Cat’s Table and Gold Fish

I’ve just finished Michael Ondaatje’s latest, The Cat’s Table. I didn’t get the ecstatic high from this novel that I did from The English Patient. His new one is too easy to put down and walk away from, not even a novel, really, so much as a collection of vignettes clustered around a character/narrator in whom I never really invested.

But look on the bright side—I’ve stumbled on something that feels like a perfect blog topic, something that stopped me in my tracks. Here’s what I found on page 208:

Recently I sat in on a master class given by the filmmaker Luc Dardenne. He spoke of how viewers of his films should not assume they understood everything about the characters. As members of an audience we should never feel ourselves wiser than they; we do not have more knowledge than the characters have about themselves. We should not feel assured or certain about their motives, or lookdown on them. I believe this. I recognize this as a first principle of art, although I have the suspicion that many would not.

I had to read this passage twice when I stumbled across it, slipped in almost off-handedly, near the end of the book, where the narrator speaks to us as an adult, years after his experience at the eponymous dining table of ne’er do wells aboard a ship from Ceylon to England. Even now, when I read it, I feel my writerly hackles rise. (I’m not sure where my hackles are, exactly, but I know they’re stiff with indignation.) I am not so naïve as to assume what I’ve quoted is necessarily Ondaatje’s position, rather than the narrator’s, but there’s nothing in his rambling, uncertain novel to suggest it isn’t, either. In any case, the philosophy here is surely the one that governs the work of the real-life film director/ writer/teacher mentioned in this paragraph. But to take the democratic impulse that sparked the Dardenne brothers’ early documentary films about working class life in Belgium, and elevate it to a “first principle of art,” feels like a mistake, whether Ondaatje’s or his character’s.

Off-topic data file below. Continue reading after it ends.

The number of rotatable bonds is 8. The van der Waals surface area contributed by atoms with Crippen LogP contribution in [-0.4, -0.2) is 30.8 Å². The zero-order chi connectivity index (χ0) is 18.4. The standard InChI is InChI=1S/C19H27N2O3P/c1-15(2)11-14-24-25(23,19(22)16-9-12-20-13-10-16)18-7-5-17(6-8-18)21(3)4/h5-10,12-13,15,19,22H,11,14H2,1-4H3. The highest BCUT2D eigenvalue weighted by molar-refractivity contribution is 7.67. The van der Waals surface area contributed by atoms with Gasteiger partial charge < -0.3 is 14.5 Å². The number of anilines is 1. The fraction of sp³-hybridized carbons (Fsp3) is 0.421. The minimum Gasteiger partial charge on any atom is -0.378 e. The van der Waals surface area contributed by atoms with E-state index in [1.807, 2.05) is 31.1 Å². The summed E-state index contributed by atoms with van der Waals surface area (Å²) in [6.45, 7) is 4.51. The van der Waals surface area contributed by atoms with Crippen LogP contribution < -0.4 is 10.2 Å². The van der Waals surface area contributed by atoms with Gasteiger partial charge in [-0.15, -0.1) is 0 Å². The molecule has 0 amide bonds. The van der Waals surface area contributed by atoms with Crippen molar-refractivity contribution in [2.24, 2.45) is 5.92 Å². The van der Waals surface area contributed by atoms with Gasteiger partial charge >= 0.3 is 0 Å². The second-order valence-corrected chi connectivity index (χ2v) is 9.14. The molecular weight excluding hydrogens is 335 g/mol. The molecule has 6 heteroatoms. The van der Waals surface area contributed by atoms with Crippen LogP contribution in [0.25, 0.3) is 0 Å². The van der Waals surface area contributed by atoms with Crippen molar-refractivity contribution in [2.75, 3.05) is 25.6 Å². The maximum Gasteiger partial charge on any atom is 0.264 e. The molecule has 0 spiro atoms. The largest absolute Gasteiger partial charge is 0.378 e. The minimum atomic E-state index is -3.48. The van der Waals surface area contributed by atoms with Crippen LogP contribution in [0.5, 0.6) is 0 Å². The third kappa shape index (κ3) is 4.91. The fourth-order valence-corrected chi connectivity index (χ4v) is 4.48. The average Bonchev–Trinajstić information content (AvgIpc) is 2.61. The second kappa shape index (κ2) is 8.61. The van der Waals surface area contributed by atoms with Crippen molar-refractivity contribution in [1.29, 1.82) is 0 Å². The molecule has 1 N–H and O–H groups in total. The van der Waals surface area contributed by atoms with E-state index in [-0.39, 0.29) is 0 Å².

By proposing as a moral and aesthetic mandate that readers should not have the upper hand, but should remain as mystified as our characters, as uncertain and ill at ease in the world –no wiser, no more confident than when they opened the book, Ondaatje’s narrator dismisses most of what I’ve always felt, written and taught about “empowering the reader.” His injunction also flies in the face of how powerful and moving I find many stories in which the author has deliberately contrived that the reader know more than the characters. This is especially the case with “unreliable narrators” like the butler, Stevens, in Ishiguro’s brilliant novel, Remains of the Day; or with omniscient narrators and multiple view points in the great novels of the 19th century—it’s because we watch Jane Austen’s characters part and come together in kaleidoscopic patterns only we are aware of, that we can see them as tender, flawed. It’s because we know more than Thomas Hardy’s Tess that we love her. An empowered reader, it seems to me, is the basis of much fine literature, just as a privileged observer (who sees, for instance, an echo of the playful dance and eyes of Matisse’s “Goldfish” in the nodding heads of the flowers above them) is the basis of much great art.